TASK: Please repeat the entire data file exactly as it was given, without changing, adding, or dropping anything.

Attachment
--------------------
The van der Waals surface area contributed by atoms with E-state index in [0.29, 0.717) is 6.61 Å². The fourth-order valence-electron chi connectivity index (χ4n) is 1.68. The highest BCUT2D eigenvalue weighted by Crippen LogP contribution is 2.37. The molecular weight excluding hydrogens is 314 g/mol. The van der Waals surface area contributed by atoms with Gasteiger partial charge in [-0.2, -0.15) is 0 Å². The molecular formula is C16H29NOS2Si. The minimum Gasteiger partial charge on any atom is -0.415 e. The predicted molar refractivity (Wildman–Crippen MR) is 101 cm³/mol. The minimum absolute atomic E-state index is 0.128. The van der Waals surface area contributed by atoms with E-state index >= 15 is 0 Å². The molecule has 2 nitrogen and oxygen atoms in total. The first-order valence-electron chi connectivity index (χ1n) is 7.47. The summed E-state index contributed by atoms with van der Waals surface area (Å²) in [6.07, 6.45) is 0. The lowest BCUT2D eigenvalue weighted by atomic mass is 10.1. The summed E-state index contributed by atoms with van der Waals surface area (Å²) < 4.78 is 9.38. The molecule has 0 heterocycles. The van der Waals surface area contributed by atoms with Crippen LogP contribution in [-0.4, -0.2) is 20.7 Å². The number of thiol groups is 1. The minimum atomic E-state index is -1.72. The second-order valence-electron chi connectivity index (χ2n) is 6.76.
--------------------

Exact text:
The van der Waals surface area contributed by atoms with E-state index in [0.29, 0.717) is 6.61 Å². The fourth-order valence-electron chi connectivity index (χ4n) is 1.68. The highest BCUT2D eigenvalue weighted by Crippen LogP contribution is 2.37. The molecular weight excluding hydrogens is 314 g/mol. The van der Waals surface area contributed by atoms with Gasteiger partial charge in [-0.2, -0.15) is 0 Å². The molecular formula is C16H29NOS2Si. The minimum Gasteiger partial charge on any atom is -0.415 e. The predicted molar refractivity (Wildman–Crippen MR) is 101 cm³/mol. The minimum absolute atomic E-state index is 0.128. The van der Waals surface area contributed by atoms with E-state index >= 15 is 0 Å². The molecule has 2 nitrogen and oxygen atoms in total. The first-order valence-electron chi connectivity index (χ1n) is 7.47. The summed E-state index contributed by atoms with van der Waals surface area (Å²) in [6.07, 6.45) is 0. The lowest BCUT2D eigenvalue weighted by atomic mass is 10.1. The summed E-state index contributed by atoms with van der Waals surface area (Å²) < 4.78 is 9.38. The molecule has 0 heterocycles. The van der Waals surface area contributed by atoms with Crippen LogP contribution in [-0.4, -0.2) is 20.7 Å². The number of thiol groups is 1. The minimum atomic E-state index is -1.72. The second-order valence-electron chi connectivity index (χ2n) is 6.76.